Introduction: How to Cut Bottles in Half (Lengthwise)

Picture of How to Cut Bottles in Half (Lengthwise)

If you are looking for a way to up-cycle glass bottles, this might be for you.

In this Instructable, we look at one of the ways to cut glass bottles lengthwise.

You can make interesting bottle dishes, planters and other cool things.

Some of the materials/tools used:

For your own safety:

Make sure to use a cordless rotary tool, not one with the cable.

If you are Interested in the video version of this Instructable and the embedded video does not appear on your mobile device, here is an alternative link

Step 1:

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First I marked a cutting line with a copper adhesive tape.

You can use a permanent marker or don't mark the bottle at all.

Some bottles will have a line on the sides.

I prefer to use the tape as it's easier to see it.

Step 2:

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You will want to lubricate and cool the bottle with water.

Since I don't have a workshop, I had to do it in the kitchen.

I used a suction vise to hold the bottle.

It's perfect as you can attach it to the sink.

Step 3:

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Take a cordless rotary tool with a diamond cutting disk.

Start cutting the bottle while pouring/running the water on the spot you're cutting.

It can get wet, so you might want to cover things near your sink with the plastic.

First I cut one side of the bottle, then the bottom and then the other side.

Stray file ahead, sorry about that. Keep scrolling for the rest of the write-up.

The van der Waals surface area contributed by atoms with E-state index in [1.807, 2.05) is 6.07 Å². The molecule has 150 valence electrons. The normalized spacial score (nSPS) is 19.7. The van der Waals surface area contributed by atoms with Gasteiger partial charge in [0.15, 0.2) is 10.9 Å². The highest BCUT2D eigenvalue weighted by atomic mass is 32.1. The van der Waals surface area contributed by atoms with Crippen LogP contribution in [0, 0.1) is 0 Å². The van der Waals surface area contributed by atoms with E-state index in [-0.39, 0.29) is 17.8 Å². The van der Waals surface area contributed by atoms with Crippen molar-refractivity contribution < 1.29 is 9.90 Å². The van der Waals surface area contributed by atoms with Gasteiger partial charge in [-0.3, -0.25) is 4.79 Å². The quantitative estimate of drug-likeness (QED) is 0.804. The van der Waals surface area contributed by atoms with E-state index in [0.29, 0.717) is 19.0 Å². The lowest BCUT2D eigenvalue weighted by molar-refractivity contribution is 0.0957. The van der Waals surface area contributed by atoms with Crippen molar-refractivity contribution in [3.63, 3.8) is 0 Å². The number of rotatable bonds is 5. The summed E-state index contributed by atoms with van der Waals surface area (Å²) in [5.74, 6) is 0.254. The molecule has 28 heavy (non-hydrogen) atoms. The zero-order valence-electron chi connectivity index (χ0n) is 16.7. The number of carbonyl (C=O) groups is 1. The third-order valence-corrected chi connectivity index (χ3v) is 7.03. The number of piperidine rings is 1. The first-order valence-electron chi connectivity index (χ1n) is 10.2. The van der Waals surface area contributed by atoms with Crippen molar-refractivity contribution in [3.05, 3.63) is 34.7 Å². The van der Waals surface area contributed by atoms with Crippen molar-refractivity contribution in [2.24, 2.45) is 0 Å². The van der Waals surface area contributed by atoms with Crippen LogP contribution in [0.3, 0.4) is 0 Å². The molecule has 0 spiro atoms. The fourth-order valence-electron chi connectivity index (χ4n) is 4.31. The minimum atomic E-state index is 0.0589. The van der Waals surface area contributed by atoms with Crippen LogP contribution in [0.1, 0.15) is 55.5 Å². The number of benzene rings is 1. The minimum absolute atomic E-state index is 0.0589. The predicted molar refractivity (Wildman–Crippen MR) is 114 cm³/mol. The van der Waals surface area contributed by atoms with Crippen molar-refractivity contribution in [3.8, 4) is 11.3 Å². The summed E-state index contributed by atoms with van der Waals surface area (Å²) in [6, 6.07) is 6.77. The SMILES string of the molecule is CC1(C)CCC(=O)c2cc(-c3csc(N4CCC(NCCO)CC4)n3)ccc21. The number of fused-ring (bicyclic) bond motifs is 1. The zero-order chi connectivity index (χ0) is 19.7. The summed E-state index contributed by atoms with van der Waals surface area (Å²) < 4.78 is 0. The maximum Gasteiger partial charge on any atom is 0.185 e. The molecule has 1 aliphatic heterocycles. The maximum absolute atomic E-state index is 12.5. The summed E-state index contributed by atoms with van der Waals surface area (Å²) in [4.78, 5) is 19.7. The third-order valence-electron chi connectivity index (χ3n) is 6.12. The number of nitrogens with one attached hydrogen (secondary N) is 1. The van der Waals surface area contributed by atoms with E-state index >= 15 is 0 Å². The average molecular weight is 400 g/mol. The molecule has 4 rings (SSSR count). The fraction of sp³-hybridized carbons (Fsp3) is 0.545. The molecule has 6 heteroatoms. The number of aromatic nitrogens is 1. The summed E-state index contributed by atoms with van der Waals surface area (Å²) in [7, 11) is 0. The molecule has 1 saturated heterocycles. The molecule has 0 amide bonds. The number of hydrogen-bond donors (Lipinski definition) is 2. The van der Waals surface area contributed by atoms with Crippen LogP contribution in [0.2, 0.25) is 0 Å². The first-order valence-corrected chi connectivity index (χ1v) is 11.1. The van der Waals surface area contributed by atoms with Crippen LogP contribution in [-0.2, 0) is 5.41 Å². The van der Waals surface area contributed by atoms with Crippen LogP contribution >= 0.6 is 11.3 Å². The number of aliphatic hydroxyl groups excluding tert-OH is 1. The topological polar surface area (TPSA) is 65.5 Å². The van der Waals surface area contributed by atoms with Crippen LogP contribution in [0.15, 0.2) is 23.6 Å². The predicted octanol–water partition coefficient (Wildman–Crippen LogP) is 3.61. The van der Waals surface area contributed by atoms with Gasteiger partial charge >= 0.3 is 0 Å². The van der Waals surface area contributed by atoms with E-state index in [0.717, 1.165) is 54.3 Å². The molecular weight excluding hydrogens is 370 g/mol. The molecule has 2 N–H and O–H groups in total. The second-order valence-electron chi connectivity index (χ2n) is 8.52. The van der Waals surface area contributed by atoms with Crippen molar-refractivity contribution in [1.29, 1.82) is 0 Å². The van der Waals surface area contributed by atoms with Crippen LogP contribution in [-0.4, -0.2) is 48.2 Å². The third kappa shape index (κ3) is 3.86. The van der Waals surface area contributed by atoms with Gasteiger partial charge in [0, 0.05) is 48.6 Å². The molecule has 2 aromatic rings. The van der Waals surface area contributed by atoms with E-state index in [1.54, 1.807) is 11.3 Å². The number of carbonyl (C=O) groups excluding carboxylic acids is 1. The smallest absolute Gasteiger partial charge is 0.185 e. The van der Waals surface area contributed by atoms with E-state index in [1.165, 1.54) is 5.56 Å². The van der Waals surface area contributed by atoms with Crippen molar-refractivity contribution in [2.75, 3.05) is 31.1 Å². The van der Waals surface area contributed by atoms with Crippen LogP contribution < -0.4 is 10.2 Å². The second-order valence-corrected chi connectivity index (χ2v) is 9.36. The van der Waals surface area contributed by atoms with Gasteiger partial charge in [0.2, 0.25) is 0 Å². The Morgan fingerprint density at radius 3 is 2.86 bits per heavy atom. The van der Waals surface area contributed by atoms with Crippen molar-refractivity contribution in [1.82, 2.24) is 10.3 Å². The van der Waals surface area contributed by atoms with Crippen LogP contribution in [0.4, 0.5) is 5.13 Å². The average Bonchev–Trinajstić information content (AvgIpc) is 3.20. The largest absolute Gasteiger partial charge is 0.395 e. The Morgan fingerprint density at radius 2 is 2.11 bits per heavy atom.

Step 4:

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Most likely the cut will not be perfect and you will want to sand it.

I used silicon carbide powder.

You mix it with water and sand the bottle on top of a piece of glass.

You can also use a wet sandpaper or a rotary tool with a sanding bit.

Step 5:

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In one of the bottles I planted a wheat grass and other I used as a dish.


Raitis (author)2016-03-09

Great work, I admire the patience to do it with a rotary tool and sand by hand!

If you have the space and area for it and plan on cutting more, just get a wet tile cutter for this with a thinner disc for glass. Makes it all a lot easier, I've cut bottles with one in almost any direction, including longitudinally (odd time, for a magazine cover).

Kanyoi (author)Raitis2017-10-08

Hello Raitis, please confirm the model of tile saw that is best for cutting glass bottles as well as the best model of diamond wheel. In short tell us what you use. Also please tell me how long it takes to cut one bottle using the tile saw

Kanyoi (author)Kanyoi2017-10-11

Thank you

Raitis (author)Kanyoi2017-10-11

Hi Kanyoi, any wet tile saw should do the trick with the standard diamond wheel. My cutter doesn't spin exactly straight and the wheel has some vibrations and therefore chips the glass more than it otherwise would which is why I can't recommend anything in particular.

As for the cutting disc - I recomment changing the standard one to a thinner one. Can't recall what the thickness of mine is right now, but the thinner it is - the better should the cut quality be. My guess is that something like this would be the best. Although the lifetime of it might be lower and you don't have to go that fancy for a nice cut. Just look for a disc that's thinner than your standard one and you're moving in the right direction.

Keep in mind that for a perfect rim you will still need to do some finishing work regardless of the blade you use.

gravityisweak (author)Raitis2016-03-11

Wow, that's a great photo!

Raitis (author)gravityisweak2016-03-14

Can't take credit for that, I only cut that bottle and glued the cork in! :)

corporatelab (author)Raitis2016-03-13

Raitis, what an amazing job of (what I would call) cross-sectioning. This is truly awesome. I'm not sure what a wet tile cutter looks like, but it sure looks worth finding out.

ShakeTheFuture (author)Raitis2016-03-09

I did not take that long, but If I will ever want to cut many bottles (set of 12 ice cream dishes), wet tile saw sounds like a good option.

Thank You!

Laral (author)2016-09-09